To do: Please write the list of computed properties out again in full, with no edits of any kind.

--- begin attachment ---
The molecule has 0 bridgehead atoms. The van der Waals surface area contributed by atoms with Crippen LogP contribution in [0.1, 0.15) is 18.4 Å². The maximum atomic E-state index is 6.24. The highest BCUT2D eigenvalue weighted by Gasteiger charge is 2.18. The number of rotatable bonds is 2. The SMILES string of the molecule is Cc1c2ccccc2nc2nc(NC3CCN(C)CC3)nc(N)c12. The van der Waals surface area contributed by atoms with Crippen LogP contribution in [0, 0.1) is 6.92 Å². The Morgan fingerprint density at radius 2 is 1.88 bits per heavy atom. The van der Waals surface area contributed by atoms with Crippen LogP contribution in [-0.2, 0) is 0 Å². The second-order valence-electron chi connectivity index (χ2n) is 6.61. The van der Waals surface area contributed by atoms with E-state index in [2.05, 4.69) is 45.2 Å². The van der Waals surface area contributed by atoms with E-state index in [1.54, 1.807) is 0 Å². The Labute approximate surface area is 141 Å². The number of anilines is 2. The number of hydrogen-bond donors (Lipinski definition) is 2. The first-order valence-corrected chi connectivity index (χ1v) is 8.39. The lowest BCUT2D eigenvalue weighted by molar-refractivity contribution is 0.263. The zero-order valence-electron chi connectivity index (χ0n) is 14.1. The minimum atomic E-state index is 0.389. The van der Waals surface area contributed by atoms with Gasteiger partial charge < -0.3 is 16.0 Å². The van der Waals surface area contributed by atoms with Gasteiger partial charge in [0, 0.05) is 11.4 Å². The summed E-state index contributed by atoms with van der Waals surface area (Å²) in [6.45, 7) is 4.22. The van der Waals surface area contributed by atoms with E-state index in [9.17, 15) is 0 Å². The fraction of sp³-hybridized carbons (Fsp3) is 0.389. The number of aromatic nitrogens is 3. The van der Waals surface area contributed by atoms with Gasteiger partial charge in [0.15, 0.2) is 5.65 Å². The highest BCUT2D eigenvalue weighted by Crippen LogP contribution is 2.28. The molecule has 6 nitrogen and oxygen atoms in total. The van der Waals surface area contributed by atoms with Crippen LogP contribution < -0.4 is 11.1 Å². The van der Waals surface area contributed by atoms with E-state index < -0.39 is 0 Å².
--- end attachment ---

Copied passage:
The molecule has 0 bridgehead atoms. The van der Waals surface area contributed by atoms with Crippen LogP contribution in [0.1, 0.15) is 18.4 Å². The maximum atomic E-state index is 6.24. The highest BCUT2D eigenvalue weighted by Gasteiger charge is 2.18. The number of rotatable bonds is 2. The SMILES string of the molecule is Cc1c2ccccc2nc2nc(NC3CCN(C)CC3)nc(N)c12. The van der Waals surface area contributed by atoms with Crippen LogP contribution in [0, 0.1) is 6.92 Å². The Morgan fingerprint density at radius 2 is 1.88 bits per heavy atom. The van der Waals surface area contributed by atoms with Crippen LogP contribution in [-0.2, 0) is 0 Å². The second-order valence-electron chi connectivity index (χ2n) is 6.61. The van der Waals surface area contributed by atoms with E-state index in [2.05, 4.69) is 45.2 Å². The van der Waals surface area contributed by atoms with E-state index in [1.54, 1.807) is 0 Å². The Labute approximate surface area is 141 Å². The number of anilines is 2. The number of hydrogen-bond donors (Lipinski definition) is 2. The first-order valence-corrected chi connectivity index (χ1v) is 8.39. The lowest BCUT2D eigenvalue weighted by molar-refractivity contribution is 0.263. The zero-order valence-electron chi connectivity index (χ0n) is 14.1. The minimum atomic E-state index is 0.389. The van der Waals surface area contributed by atoms with Gasteiger partial charge < -0.3 is 16.0 Å². The van der Waals surface area contributed by atoms with Gasteiger partial charge in [0, 0.05) is 11.4 Å². The summed E-state index contributed by atoms with van der Waals surface area (Å²) in [6.45, 7) is 4.22. The van der Waals surface area contributed by atoms with E-state index in [9.17, 15) is 0 Å². The fraction of sp³-hybridized carbons (Fsp3) is 0.389. The number of aromatic nitrogens is 3. The van der Waals surface area contributed by atoms with Gasteiger partial charge in [0.15, 0.2) is 5.65 Å². The highest BCUT2D eigenvalue weighted by Crippen LogP contribution is 2.28. The molecule has 6 nitrogen and oxygen atoms in total. The van der Waals surface area contributed by atoms with Crippen LogP contribution < -0.4 is 11.1 Å². The van der Waals surface area contributed by atoms with E-state index < -0.39 is 0 Å².